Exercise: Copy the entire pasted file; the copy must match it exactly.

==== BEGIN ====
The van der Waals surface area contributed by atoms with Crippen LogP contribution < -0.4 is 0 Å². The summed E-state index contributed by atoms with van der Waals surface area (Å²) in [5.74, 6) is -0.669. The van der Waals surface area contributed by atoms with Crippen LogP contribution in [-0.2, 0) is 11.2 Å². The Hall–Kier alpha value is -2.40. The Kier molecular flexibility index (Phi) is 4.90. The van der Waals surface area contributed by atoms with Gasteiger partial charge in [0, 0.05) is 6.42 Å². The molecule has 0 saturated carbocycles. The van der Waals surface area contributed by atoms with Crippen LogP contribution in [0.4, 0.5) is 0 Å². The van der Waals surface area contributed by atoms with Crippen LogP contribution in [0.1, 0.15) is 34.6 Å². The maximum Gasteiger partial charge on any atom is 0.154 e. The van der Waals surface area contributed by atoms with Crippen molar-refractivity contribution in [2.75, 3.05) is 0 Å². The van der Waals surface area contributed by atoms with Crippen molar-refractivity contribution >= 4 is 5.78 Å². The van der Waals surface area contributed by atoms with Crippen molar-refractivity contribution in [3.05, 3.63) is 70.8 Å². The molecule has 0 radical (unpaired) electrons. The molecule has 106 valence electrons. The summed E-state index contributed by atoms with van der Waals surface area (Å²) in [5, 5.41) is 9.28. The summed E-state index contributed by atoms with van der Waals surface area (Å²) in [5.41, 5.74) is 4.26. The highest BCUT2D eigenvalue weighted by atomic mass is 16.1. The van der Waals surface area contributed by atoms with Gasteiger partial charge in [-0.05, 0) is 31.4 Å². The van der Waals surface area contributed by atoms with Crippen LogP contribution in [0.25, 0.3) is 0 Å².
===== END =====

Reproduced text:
The van der Waals surface area contributed by atoms with Crippen LogP contribution < -0.4 is 0 Å². The summed E-state index contributed by atoms with van der Waals surface area (Å²) in [5.74, 6) is -0.669. The van der Waals surface area contributed by atoms with Crippen LogP contribution in [-0.2, 0) is 11.2 Å². The Hall–Kier alpha value is -2.40. The Kier molecular flexibility index (Phi) is 4.90. The van der Waals surface area contributed by atoms with Gasteiger partial charge in [0, 0.05) is 6.42 Å². The molecule has 0 saturated carbocycles. The van der Waals surface area contributed by atoms with Crippen LogP contribution in [0.4, 0.5) is 0 Å². The van der Waals surface area contributed by atoms with Crippen LogP contribution in [0.1, 0.15) is 34.6 Å². The maximum Gasteiger partial charge on any atom is 0.154 e. The van der Waals surface area contributed by atoms with Crippen molar-refractivity contribution in [2.75, 3.05) is 0 Å². The van der Waals surface area contributed by atoms with Crippen molar-refractivity contribution >= 4 is 5.78 Å². The van der Waals surface area contributed by atoms with Crippen molar-refractivity contribution in [3.05, 3.63) is 70.8 Å². The molecule has 0 radical (unpaired) electrons. The molecule has 106 valence electrons. The summed E-state index contributed by atoms with van der Waals surface area (Å²) in [5, 5.41) is 9.28. The summed E-state index contributed by atoms with van der Waals surface area (Å²) in [5.41, 5.74) is 4.26. The highest BCUT2D eigenvalue weighted by atomic mass is 16.1. The van der Waals surface area contributed by atoms with Gasteiger partial charge in [-0.05, 0) is 31.4 Å². The van der Waals surface area contributed by atoms with Crippen LogP contribution in [0.25, 0.3) is 0 Å².